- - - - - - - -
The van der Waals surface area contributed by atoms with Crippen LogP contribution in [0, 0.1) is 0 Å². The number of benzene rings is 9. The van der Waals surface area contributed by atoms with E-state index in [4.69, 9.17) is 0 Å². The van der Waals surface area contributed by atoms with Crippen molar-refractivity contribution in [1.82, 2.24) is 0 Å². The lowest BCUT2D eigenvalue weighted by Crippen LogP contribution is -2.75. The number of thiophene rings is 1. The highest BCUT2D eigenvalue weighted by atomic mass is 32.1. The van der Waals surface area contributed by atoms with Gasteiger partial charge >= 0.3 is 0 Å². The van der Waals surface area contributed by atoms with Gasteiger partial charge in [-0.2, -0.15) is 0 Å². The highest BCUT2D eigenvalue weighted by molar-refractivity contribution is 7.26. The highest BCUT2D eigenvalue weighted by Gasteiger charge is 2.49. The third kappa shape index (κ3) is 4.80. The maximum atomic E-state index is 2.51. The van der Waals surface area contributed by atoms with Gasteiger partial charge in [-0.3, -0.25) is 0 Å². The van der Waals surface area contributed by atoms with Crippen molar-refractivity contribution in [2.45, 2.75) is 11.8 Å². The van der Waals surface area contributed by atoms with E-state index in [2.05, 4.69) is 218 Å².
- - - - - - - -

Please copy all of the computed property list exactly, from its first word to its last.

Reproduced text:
The van der Waals surface area contributed by atoms with Crippen LogP contribution in [0, 0.1) is 0 Å². The number of benzene rings is 9. The van der Waals surface area contributed by atoms with E-state index in [4.69, 9.17) is 0 Å². The van der Waals surface area contributed by atoms with Crippen molar-refractivity contribution in [1.82, 2.24) is 0 Å². The lowest BCUT2D eigenvalue weighted by Crippen LogP contribution is -2.75. The number of thiophene rings is 1. The highest BCUT2D eigenvalue weighted by atomic mass is 32.1. The van der Waals surface area contributed by atoms with Gasteiger partial charge >= 0.3 is 0 Å². The van der Waals surface area contributed by atoms with Gasteiger partial charge in [-0.2, -0.15) is 0 Å². The highest BCUT2D eigenvalue weighted by molar-refractivity contribution is 7.26. The highest BCUT2D eigenvalue weighted by Gasteiger charge is 2.49. The third kappa shape index (κ3) is 4.80. The maximum atomic E-state index is 2.51. The van der Waals surface area contributed by atoms with Gasteiger partial charge in [-0.3, -0.25) is 0 Å². The van der Waals surface area contributed by atoms with Crippen molar-refractivity contribution in [2.45, 2.75) is 11.8 Å². The van der Waals surface area contributed by atoms with E-state index in [2.05, 4.69) is 218 Å².